'My aim was to discuss some of the biggest questions in science today with a language that is accessible to everybody.' Photo by Sweetie187 on Flickr under Creative Commons licence.

'My aim was to discuss some of the biggest questions in science today with a language that is accessible to everybody.' Photo by Sweetie187 on Flickr under Creative Commons licence.

'My aim was to discuss some of the biggest questions in science today with a language that is accessible to everybody.' Photo by Sweetie187 on Flickr under Creative Commons licence.

How can we make complex scientific ideas more accessible? Dr Roberto Trotta tells us about his attempt to describe the universe using the most common 1,000 words of English and explains why science ultimately speaks to us through the language of mathematics. Roberto will be speaking at the English Language Council Lecture on Science and the English Language, live-streamed from London on 13 November.

'Where Dylan Thomas felt he could improve the English language, he did so…and our beautiful language is the richer for it.' Photo by Reena Mahtani on Flickr/CC.

'Where Dylan Thomas felt he could improve the English language, he did so…and our beautiful language is the richer for it.' Photo by Reena Mahtani on Flickr/CC.

'Where Dylan Thomas felt he could improve the English language, he did so…and our beautiful language is the richer for it.' Photo by Reena Mahtani on Flickr/CC.

Actor and artistic director Guy Masterson says the famous Welsh poet didn't so much defy the rules of grammar as stretch them. Guy will be presenting at the next British Council seminar, live-streamed from London on 23 October 2014 as part of the Dylan Thomas Centenary Celebration.

'Films and TV shows are an integral part of students’ lives so it makes perfect sense to bring them into the language classroom.' Photo by Lubs Mary on Flickr/CC

'Films and TV shows are an integral part of students’ lives so it makes perfect sense to bring them into the language classroom.' Photo by Lubs Mary on Flickr/CC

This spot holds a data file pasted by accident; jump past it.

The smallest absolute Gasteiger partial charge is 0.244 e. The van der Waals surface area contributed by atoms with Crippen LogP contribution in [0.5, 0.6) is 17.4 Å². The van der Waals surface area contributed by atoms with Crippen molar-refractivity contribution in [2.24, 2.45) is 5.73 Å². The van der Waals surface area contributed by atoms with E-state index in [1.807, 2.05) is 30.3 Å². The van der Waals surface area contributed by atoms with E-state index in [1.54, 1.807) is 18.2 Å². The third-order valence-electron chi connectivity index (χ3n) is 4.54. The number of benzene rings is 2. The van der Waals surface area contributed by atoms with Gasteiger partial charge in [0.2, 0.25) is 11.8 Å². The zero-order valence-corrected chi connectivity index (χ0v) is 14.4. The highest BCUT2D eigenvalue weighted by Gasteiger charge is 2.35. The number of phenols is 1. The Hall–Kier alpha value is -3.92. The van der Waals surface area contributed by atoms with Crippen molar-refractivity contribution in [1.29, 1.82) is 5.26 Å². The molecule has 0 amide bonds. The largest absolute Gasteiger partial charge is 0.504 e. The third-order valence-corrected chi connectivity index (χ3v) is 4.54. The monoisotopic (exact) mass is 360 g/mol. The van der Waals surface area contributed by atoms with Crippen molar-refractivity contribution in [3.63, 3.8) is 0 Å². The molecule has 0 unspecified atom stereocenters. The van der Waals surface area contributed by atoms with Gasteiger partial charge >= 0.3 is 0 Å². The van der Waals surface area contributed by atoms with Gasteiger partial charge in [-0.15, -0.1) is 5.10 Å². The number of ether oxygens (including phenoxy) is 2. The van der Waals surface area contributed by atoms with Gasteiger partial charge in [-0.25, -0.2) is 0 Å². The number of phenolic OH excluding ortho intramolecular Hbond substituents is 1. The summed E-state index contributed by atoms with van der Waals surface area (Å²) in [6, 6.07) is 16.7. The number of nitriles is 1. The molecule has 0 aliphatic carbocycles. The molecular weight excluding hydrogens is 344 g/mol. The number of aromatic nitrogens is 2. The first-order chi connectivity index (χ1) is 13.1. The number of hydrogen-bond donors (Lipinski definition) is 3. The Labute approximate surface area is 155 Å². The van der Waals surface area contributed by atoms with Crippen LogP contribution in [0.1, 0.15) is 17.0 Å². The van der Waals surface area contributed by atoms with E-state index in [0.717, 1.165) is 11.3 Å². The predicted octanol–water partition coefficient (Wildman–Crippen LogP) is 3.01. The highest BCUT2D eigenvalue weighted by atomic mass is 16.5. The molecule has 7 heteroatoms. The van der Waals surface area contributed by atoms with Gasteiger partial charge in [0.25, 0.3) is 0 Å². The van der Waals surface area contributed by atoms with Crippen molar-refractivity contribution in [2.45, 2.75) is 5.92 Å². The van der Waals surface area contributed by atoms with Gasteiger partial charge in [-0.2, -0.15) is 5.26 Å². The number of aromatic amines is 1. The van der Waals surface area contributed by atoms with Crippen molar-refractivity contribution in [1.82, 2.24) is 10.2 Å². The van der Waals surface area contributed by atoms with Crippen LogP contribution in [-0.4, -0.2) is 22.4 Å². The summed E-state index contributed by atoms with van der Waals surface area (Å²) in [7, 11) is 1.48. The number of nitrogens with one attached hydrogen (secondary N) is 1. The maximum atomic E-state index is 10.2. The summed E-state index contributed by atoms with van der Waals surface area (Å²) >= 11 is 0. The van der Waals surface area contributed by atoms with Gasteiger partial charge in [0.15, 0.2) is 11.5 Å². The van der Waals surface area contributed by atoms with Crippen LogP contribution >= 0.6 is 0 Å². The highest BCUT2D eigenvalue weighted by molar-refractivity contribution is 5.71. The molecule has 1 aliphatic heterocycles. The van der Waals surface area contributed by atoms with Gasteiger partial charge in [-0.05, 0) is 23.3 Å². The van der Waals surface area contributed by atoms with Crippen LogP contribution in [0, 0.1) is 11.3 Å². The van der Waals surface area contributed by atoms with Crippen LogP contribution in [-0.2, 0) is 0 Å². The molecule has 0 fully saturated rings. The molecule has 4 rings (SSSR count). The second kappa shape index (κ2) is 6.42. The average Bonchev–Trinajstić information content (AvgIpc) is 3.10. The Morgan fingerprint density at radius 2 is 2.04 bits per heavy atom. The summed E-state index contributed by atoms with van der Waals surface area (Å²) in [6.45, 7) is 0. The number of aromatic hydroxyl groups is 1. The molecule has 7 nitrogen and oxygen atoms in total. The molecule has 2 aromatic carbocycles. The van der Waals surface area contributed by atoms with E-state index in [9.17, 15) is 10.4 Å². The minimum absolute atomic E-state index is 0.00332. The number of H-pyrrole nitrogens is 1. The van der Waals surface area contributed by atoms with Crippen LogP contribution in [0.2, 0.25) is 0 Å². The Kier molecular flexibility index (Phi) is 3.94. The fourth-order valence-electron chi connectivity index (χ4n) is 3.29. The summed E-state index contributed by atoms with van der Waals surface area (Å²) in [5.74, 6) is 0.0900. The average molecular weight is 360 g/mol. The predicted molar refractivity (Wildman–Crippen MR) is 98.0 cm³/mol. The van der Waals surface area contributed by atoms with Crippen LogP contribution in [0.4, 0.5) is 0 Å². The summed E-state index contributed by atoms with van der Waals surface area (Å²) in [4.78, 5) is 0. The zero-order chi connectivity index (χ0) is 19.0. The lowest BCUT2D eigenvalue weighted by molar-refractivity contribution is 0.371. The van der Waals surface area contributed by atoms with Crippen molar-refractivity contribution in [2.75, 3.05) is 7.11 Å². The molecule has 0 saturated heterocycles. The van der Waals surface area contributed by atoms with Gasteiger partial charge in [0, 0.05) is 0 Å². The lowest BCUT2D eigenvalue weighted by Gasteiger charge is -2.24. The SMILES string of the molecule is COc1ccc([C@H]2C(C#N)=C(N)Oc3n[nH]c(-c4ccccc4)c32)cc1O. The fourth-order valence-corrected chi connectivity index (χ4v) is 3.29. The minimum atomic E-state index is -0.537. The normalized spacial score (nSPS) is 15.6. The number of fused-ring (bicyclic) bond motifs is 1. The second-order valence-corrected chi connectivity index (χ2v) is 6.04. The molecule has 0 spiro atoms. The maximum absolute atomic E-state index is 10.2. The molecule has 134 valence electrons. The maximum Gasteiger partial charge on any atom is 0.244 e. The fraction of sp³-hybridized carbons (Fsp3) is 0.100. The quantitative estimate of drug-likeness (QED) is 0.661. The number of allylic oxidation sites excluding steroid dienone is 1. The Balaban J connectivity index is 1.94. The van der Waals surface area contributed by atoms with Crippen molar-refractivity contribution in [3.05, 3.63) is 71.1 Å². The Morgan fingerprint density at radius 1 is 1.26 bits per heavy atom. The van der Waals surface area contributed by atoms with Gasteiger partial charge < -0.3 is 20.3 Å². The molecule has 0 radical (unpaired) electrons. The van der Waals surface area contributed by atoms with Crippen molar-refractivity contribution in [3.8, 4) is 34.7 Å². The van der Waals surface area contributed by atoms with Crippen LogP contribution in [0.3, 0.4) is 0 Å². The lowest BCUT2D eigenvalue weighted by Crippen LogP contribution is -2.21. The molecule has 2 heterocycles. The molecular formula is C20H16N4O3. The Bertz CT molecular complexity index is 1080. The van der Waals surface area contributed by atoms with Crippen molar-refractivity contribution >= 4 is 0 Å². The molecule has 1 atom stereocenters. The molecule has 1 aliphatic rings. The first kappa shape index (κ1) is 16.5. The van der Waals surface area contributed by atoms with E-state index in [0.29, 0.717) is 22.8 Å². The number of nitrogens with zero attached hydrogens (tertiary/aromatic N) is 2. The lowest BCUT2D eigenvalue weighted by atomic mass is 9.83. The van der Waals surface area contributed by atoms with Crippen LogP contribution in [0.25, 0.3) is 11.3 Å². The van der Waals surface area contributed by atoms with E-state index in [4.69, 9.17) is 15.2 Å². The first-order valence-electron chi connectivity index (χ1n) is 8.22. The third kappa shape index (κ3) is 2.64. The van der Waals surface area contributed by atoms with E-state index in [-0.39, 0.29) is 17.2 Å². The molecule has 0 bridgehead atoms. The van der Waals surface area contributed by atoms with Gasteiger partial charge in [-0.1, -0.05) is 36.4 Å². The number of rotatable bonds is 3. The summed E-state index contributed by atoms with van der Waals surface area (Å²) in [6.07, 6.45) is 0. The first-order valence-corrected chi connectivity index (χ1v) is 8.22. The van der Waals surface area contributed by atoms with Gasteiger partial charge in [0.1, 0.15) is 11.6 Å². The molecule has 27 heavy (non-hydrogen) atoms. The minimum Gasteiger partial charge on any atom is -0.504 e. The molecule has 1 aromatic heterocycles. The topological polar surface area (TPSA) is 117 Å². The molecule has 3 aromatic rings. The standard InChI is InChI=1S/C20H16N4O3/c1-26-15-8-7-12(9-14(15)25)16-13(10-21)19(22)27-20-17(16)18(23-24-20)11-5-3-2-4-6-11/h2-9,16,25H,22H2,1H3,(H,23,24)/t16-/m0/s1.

'Films and TV shows are an integral part of students’ lives so it makes perfect sense to bring them into the language classroom.' Photo by Lubs Mary on Flickr/CC

What can film and video add to the learning experience? Kieran Donaghy, who won the British Council's Teaching English blog award for his post I want to learn English because..., explains why film is such a good resource, and recommends some useful websites.

Cul-de-sac: a street or passage closed at one end. Photo by Piermario on Flickr / Creative Commons.

Cul-de-sac: a street or passage closed at one end. Photo by Piermario on Flickr / CC.

Cul-de-sac: a street or passage closed at one end. Photo by Piermario on Flickr / Creative Commons.

How did so many French words and phrases make their way into the English language? Garry and Richard, English teachers at the British Council in Slovakia, delve into a bit of the history in their Language Corner radio show. Read an edited transcript below or scroll down to listen to the show.

'Prepositions mark special relationships between persons, objects, and locations.' Photo by uncoolbob on Flickr under Creative Commons.

'Prepositions mark special relationships between persons, objects, and locations.' Photo by uncoolbob on Flickr under Creative Commons.

'Prepositions mark special relationships between persons, objects, and locations.' Photo by uncoolbob on Flickr under Creative Commons.

Why are words like 'on', 'at', 'for' and 'about' so tricky for learners of English and how can teachers help? Adam Simpson, winner of the British Council’s Teaching English blog award for his infographic on prepositions, explains.